“Our Impossible Christmas”
December 17, 2018
Stuart, my youngest brother, called me in November 1993. “Tina and I think we ought to have a family reunion this Christmas.” My reaction was, “You’ve got to be kidding!” He wasn’t. Stuart and his wife were the instigators of Our Impossible Christmas. Besides me and Stuart, we had a brother Hugh in Detroit, a sister Carol in Chicago, and our oldest brother Robert in California. After living with me and my husband for two years, our mother was in a nursing home in St. Petersburg near Stuart. Wracked by supranuclear palsy (similar to Parkinson’s disease), she was stuck in a wheelchair and no longer able to speak clearly, though her brain worked fine.
Robert was our black sheep. Married four times, an alcoholic, and twice imprisoned, the rest of us sometimes questioned mother, “Are you sure he’s our brother?” But now he, too, was confined to a wheelchair in a Veterans’ Hospital in Palo Alto, California, a quadriplegic with Lou Gehrig disease. Remarkably, he retained his ability to talk and, thanks to AA, had been sober for several years. Clearly this would be the last Christmas for him and mother, yet the challenges of orchestrating a reunion seemed insurmountable. When I called Carol, she said, “Are you crazy? What if Robert dies while he’s there?” I replied, “So what? He’s going to die soon anyway.” Sadly, she chose not to attend, missing the last chance for the five siblings to be together with our mother.
The impossible started to take shape: Tina contacted the Veterans’ Hospital in St. Petersburg which agreed to keep Robert at night; his daughter said she could get him to the San Francisco airport; Delta Airlines (bless them) said they would handle his connection in Texas, with one caveat – they wouldn’t help him use the bathroom. Hugh and I and our families drove to St. Petersburg where Stuart and Tina made room for all of us. We hadn’t dropped a hint of the plan to mom in case it didn’t work out. To my continuing amazement, it did.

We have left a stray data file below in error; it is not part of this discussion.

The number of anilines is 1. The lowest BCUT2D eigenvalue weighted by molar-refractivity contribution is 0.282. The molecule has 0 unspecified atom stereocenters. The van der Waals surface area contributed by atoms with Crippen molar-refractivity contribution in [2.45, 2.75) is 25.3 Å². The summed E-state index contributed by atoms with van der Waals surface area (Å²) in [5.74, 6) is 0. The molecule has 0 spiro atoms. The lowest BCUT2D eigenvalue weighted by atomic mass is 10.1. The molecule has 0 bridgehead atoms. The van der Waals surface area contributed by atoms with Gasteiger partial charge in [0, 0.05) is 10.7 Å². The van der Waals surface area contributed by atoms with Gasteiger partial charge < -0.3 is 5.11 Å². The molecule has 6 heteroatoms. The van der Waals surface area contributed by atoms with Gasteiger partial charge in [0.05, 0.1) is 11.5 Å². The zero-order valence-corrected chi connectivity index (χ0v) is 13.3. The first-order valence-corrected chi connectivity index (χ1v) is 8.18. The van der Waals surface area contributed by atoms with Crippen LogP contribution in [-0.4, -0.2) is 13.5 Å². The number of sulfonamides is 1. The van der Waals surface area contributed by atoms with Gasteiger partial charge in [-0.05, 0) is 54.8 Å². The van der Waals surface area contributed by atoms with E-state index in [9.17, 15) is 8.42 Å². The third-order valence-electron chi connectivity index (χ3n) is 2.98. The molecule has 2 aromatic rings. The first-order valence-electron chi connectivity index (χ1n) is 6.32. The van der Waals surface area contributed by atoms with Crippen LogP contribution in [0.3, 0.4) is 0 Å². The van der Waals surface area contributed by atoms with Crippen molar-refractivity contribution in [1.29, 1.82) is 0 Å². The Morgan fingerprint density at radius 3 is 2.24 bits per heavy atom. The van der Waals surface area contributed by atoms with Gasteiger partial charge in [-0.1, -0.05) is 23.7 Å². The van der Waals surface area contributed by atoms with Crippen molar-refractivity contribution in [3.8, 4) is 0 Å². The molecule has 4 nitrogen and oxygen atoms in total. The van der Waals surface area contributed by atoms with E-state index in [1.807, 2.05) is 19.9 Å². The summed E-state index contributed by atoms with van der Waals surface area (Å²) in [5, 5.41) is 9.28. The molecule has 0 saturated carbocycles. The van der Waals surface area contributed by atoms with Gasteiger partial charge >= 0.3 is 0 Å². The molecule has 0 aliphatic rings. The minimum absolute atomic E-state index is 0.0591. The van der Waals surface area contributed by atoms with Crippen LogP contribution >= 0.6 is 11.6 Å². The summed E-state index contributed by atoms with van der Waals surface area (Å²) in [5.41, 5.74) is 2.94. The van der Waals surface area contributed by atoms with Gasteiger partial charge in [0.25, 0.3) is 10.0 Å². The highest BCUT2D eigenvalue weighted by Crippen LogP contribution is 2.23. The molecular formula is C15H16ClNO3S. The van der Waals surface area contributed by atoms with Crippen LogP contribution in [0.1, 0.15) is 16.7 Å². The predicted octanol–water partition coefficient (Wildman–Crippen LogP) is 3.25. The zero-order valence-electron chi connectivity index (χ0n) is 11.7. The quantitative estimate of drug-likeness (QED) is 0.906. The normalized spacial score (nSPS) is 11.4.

Stuart and Hugh picked up Robert at the airport, brought him to the house, and promptly headed to the shower. Tina and I heard raucous laughter as all three brothers piled into the shower, washing Robert from head to toe. He looked refreshed and happy when he was wheeled out. A niece had even bought him a “hat” which held a soda and had a straw leading to his mouth. Yes, it looked silly, but he loved being able to sip on his own.
On Christmas Eve, we “wrapped” Robert with a huge red bow and presented him to mother as her “Christmas gift.” There wasn’t a dry eye in the house as, wheelchair to wheelchair, mom reached out to touch the son she thought she’d never see again. “Hi,” she said simply.
Mom died eight weeks later. And just before he died in June, Robert said, “It was my best Christmas ever!” Surely God had a hand in empowering “Our Impossible Christmas.”